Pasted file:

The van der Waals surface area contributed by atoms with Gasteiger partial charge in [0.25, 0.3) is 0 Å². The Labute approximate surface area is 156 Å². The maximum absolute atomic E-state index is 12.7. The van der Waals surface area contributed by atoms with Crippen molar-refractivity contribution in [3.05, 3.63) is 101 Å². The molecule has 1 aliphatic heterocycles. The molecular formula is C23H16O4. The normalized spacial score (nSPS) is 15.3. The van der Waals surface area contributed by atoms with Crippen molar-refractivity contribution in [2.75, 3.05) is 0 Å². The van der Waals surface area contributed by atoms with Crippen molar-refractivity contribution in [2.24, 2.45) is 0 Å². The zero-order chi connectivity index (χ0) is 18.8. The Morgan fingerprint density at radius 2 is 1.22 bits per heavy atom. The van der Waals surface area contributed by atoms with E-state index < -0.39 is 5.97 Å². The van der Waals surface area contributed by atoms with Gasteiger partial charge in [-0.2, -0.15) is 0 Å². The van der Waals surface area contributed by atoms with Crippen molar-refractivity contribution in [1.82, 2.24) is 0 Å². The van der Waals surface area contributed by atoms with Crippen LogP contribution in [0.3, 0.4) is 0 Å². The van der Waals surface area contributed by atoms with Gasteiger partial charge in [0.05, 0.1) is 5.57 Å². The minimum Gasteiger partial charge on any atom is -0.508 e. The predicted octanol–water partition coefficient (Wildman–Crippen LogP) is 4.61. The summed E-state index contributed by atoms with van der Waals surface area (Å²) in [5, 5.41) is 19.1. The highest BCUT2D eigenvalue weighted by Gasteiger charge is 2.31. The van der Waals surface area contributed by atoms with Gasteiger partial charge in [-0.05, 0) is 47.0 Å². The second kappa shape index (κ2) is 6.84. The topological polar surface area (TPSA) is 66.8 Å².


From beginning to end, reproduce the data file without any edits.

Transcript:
The van der Waals surface area contributed by atoms with Gasteiger partial charge in [0.25, 0.3) is 0 Å². The Labute approximate surface area is 156 Å². The maximum absolute atomic E-state index is 12.7. The van der Waals surface area contributed by atoms with Crippen molar-refractivity contribution in [3.05, 3.63) is 101 Å². The molecule has 1 aliphatic heterocycles. The molecular formula is C23H16O4. The normalized spacial score (nSPS) is 15.3. The van der Waals surface area contributed by atoms with Crippen molar-refractivity contribution in [2.75, 3.05) is 0 Å². The van der Waals surface area contributed by atoms with Crippen molar-refractivity contribution in [2.24, 2.45) is 0 Å². The zero-order chi connectivity index (χ0) is 18.8. The Morgan fingerprint density at radius 2 is 1.22 bits per heavy atom. The van der Waals surface area contributed by atoms with E-state index < -0.39 is 5.97 Å². The van der Waals surface area contributed by atoms with Gasteiger partial charge in [-0.2, -0.15) is 0 Å². The van der Waals surface area contributed by atoms with Crippen molar-refractivity contribution in [1.82, 2.24) is 0 Å². The van der Waals surface area contributed by atoms with Crippen LogP contribution in [0.3, 0.4) is 0 Å². The van der Waals surface area contributed by atoms with Gasteiger partial charge in [0.05, 0.1) is 5.57 Å². The minimum Gasteiger partial charge on any atom is -0.508 e. The predicted octanol–water partition coefficient (Wildman–Crippen LogP) is 4.61. The summed E-state index contributed by atoms with van der Waals surface area (Å²) in [5, 5.41) is 19.1. The highest BCUT2D eigenvalue weighted by Gasteiger charge is 2.31. The van der Waals surface area contributed by atoms with Gasteiger partial charge in [-0.05, 0) is 47.0 Å². The second kappa shape index (κ2) is 6.84. The topological polar surface area (TPSA) is 66.8 Å².